Over the last few decades, a growing amount of research has suggested that dyslexics have particular difficulties with skills involving accurate or rapid timing, including musical timing skills. It has been hypothesised that music training may be able to remediate such timing difficulties, and have a positive effect on fundamental perceptual skills that are important in the development of language and literacy skills (Overy, 2000). In order to explore this hypothesis further, the nature and extent of dyslexics’ musical difficulties need to be examined in more detail. In the present study, a collection of musical aptitude tests (MATs) were designed specifically for dyslexic children, in order to distinguish between a variety of musical skills and sub-skills. 15 dyslexic children (age 7–11, mean age 9.0) and 11 control children (age 7–10, mean age 8.9) were tested on the MATs, and their scores were compared. Results showed that the dyslexic group scored higher than the control group on 3 tests of pitch skills (possibly attributable to slightly greater musical experience), but lower than the control group on 7 out of 9 tests of timing skills. Particular difficulties were noted on one of the tests involving rapid temporal processing, in which a subgroup of 5 of the dyslexic children (33%) (mean age 8.4) was found to account for all the significant error. Also, an interesting correlation was found between spelling ability and the skill of tapping out the rhythm of a song, which both involve the skill of syllable segmentation. These results support suggestions that timing is a difficulty area for dyslexic children, and suggest that rhythm skills and rapid skills may need particular attention in any form of musical training with dyslexics. Copyright © 2003 John Wiley & Sons, Ltd.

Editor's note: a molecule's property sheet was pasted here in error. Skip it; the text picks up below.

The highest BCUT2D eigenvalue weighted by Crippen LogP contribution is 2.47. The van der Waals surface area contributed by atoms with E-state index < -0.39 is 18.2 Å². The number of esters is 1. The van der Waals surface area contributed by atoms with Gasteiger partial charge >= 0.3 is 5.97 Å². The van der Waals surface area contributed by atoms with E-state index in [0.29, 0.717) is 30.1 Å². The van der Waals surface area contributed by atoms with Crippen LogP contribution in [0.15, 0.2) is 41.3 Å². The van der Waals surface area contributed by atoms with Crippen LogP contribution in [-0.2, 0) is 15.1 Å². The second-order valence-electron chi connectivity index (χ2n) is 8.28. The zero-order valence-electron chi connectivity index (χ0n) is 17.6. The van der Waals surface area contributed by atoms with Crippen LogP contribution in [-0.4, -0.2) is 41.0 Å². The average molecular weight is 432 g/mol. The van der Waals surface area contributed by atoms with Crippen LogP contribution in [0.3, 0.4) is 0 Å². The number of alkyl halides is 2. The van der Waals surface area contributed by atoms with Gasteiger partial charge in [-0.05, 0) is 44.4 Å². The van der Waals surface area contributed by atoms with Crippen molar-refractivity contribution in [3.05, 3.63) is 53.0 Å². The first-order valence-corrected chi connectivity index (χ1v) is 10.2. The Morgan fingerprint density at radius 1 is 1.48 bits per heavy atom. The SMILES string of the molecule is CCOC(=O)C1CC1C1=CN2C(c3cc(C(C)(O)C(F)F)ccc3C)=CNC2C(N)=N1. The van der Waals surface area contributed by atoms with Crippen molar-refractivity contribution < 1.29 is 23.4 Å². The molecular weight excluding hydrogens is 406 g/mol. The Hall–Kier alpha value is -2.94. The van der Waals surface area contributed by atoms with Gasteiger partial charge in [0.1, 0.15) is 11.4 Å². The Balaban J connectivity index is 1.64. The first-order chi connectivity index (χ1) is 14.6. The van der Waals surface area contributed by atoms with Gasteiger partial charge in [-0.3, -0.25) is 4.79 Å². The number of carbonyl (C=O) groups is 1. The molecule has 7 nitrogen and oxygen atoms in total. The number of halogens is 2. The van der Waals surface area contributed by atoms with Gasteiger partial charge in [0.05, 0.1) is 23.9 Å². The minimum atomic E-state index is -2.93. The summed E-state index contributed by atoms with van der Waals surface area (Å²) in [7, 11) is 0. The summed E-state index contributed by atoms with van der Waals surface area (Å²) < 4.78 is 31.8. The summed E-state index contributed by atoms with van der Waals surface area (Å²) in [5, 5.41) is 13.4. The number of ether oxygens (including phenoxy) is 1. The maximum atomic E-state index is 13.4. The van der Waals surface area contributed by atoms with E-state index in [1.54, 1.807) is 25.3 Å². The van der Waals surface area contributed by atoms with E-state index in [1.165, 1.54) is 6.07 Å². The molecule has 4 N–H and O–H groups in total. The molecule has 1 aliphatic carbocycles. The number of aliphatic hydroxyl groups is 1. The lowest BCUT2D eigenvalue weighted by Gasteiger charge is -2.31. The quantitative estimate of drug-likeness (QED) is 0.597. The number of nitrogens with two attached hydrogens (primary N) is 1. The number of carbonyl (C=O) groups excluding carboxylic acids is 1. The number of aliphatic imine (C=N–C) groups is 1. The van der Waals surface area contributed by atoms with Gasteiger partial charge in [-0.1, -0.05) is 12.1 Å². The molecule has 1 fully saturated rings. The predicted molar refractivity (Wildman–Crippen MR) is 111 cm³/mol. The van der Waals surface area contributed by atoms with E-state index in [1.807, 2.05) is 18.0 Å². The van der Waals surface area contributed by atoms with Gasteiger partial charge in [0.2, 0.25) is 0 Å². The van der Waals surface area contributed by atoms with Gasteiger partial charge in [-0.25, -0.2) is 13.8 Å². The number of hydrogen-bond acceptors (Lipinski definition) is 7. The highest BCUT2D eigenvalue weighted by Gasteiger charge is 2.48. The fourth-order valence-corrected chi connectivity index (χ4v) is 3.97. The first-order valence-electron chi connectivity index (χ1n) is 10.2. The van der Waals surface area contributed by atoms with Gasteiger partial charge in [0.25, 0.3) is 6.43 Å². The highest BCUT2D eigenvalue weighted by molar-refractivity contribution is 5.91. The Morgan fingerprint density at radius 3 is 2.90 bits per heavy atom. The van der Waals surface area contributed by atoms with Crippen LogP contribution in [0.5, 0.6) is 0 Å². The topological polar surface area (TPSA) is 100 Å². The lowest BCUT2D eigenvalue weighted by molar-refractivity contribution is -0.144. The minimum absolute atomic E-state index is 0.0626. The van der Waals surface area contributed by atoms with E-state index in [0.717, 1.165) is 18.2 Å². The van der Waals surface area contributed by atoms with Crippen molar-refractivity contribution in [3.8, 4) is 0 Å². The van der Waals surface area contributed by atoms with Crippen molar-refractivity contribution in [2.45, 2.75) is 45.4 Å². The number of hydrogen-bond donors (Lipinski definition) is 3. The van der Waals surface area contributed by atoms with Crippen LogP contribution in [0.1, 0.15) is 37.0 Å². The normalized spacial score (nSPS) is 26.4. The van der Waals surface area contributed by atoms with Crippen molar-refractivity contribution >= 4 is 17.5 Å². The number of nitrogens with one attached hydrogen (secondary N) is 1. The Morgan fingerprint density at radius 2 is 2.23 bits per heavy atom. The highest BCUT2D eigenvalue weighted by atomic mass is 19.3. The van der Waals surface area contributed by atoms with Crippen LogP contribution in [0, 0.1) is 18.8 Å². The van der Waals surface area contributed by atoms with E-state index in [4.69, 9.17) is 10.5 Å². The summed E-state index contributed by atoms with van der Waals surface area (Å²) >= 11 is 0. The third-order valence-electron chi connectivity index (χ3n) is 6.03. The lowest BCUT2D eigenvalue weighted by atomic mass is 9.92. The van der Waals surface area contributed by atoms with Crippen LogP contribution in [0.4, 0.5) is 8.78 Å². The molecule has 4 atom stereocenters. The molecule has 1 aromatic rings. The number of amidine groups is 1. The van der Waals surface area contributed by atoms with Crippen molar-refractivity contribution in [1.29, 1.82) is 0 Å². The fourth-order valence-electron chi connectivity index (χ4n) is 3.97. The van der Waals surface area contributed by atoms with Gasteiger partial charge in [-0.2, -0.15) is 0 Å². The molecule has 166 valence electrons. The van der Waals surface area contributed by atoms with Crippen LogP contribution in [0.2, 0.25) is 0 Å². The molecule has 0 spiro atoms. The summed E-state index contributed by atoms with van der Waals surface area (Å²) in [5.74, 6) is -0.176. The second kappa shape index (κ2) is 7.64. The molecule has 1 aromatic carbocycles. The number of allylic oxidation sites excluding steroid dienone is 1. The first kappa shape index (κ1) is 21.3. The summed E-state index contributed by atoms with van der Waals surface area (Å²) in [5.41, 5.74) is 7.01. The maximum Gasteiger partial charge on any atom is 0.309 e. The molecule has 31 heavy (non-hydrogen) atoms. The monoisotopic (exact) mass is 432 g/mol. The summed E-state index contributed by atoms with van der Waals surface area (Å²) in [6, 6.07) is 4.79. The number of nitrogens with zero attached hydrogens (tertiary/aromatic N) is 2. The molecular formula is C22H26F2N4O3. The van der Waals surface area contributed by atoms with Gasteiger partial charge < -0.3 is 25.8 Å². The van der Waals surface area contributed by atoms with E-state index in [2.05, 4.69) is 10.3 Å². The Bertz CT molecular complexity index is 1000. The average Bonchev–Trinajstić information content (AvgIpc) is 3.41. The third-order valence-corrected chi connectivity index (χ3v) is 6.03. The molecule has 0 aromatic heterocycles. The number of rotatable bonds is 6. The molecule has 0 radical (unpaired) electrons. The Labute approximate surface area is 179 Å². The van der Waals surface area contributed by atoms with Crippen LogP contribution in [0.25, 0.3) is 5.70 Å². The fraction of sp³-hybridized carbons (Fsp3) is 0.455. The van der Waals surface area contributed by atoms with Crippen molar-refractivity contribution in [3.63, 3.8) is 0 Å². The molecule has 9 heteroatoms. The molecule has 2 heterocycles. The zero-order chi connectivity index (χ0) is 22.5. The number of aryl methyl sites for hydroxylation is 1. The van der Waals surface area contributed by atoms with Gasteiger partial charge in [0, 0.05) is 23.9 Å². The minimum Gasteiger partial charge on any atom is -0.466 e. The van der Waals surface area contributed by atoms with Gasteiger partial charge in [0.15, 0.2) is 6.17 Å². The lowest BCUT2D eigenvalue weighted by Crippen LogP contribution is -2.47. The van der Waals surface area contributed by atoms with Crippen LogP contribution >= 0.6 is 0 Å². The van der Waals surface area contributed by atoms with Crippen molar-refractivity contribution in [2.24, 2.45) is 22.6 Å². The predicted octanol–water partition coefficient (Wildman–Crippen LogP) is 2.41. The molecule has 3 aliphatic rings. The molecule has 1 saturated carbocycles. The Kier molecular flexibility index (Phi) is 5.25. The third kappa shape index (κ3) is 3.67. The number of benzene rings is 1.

Here is the link to our survey for the pilot study!